Go Tell it on the Mountain by James Baldwin

Penguin Modern Classics, 2001, 255 p, plus xi p Introduction by Andrew O’Hagan. First published 1954.

This is the acclaimed US author Baldwin’s first novel, a laying out of the black experience in the US in the early to mid-twentieth century. It is told in three parts, The Seventh Day, The Prayers of the Saints, and The Threshing Floor; the first and last of which relate to the life of John Grimes, stepson of Gabriel, who attends the Temple of the Fire Baptised, where his stepfather is head deacon – not the biggest nor the smallest church in Harlem, “but John had been brought up to believe it the holiest and the best.” The Saints referred to above are the three of the church’s congregation closest to John; his stepfather’s sister Florence, his mother Elizabeth and Gabriel himself: the Prayers outline their life stories. At the same time as being rooted in the conditions and culture of blacks in the US Go Tell it on the Mountain is also an examination of a kind of claustrophobic family dynamic which may well be of a wider commonality but for novelistic purposes must be rooted in the particular.

As the book’s title would suggest, the text is saturated with religious references and demonstrations of that over-the-top type of ceremonial – all hell-fire, ‘Praise the Lord’ and ‘Hallelujah’! – which is sometimes referred to as charismatic but to which that word surely does not fit at all well. While superficially allowing adherents to give vent to their passions such observances are also, like those families, claustrophobic and restricted – and intended to be so. Straying from the path is neither encouraged nor condoned. Indeed, it is to be condemned.

Gabriel is on his second marriage, his first was contracted in the South when he was a firebrand preacher, a calling he took up despite his leanings towards the pleasures of the flesh, perhaps to counteract their allure. But his wife died and he moved north, where his first son, by another woman, had also led a dissolute life before ending up being stabbed.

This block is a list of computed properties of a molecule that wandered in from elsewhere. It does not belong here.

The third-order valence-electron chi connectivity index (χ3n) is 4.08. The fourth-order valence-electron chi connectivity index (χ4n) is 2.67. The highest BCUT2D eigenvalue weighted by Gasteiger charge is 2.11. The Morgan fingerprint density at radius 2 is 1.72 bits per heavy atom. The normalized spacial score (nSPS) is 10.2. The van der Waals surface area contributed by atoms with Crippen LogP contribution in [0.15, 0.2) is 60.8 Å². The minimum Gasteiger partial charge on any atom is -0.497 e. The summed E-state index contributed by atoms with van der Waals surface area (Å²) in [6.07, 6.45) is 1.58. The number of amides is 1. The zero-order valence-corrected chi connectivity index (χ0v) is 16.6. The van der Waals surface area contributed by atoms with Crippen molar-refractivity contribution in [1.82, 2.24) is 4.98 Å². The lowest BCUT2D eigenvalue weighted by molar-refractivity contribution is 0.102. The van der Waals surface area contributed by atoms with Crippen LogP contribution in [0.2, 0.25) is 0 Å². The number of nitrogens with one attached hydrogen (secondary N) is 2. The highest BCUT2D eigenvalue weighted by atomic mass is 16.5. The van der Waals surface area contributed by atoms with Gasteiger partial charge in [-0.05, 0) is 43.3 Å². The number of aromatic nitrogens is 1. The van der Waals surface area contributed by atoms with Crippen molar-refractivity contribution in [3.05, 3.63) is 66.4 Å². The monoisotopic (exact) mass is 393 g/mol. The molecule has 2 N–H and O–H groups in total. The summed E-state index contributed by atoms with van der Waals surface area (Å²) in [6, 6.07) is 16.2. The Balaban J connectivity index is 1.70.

Gabriel treats his children with a harsh hand. It is not too stark to say cruel. Add the charge of hypocrisy to his list, then. Or is that stern forbidding attitude to the sins (even potential sins) of others more a manifestation of fear? Fear that others may be exactly like you, as tempted as you, as flawed as you? (In the religious zealot’s worldview, as sinful as you?)

He once told John that, “all white people were wicked, and that God was going to bring them low. They were never to be trusted, they told nothing but lies and none of them had ever loved a nigger.”

That last word encapsulates its times better than any other – as well as highlighting the enduring legacy of slavery and racism, the internalisation of bigotry, the lack of feeling of worth engendered by being treated, over generations, as worthless, or less than worthless.

The consolations of religion no doubt helped. In the travails of everyday existence the promise of a better life after death must have appeared compelling. Yet there is a bitter irony here. Such a religion may be attractive to the underdog but it serves to keep those underdogs – those slaves – in their place. In its early days Christianity was derided as a slave religion, beneath the dignity of the Roman citizen. In more recent times there may have been a benign missionary motive for inculcating it in the minds of people whose bodies were held as property. But it also functioned as an instrument of control. In that sense it is curious how much so-called fundamentalists concentrate on their god’s vengeful aspects (in the Christian context an Old Testament idea whose prominence is probably due to the influence of Paul of Tarsus on the religion’s early development – there is an argument that the religion ought really to be called Paulinity – but not an intrinsic part of Jesus Christ’s teachings.) Such people rarely mention peace, love and understanding.

It is left to Florence’s Prayer to voice another indictment, “All women had been cursed from the cradle; all, in one fashion or another, being given the same cruel destiny, born to suffer the weight of men.” If life for black men was tough how much more unfair must it have been for black women?

Aside: I assume the plates used for this edition were from the book’s earliest UK printings. Those were the days when British publishers rendered USian text into British English. Huzzah!

Pedant’s corner:- In the Introduction; “and the pulse of remembering and the ache of old news, makes for the beat of his early writing” (that second ‘and’ renders the subject of the verb plural; hence ‘make for the beat’,) an omitted comma before a piece of direct speech. Otherwise: “and a mighty work he begun throughout the city” (a mighty work be begun.) “‘She’d of dragged me down with her’” (probably a true reflection of the mode of speech portrayed but that ‘of’ always leaps out at me.)

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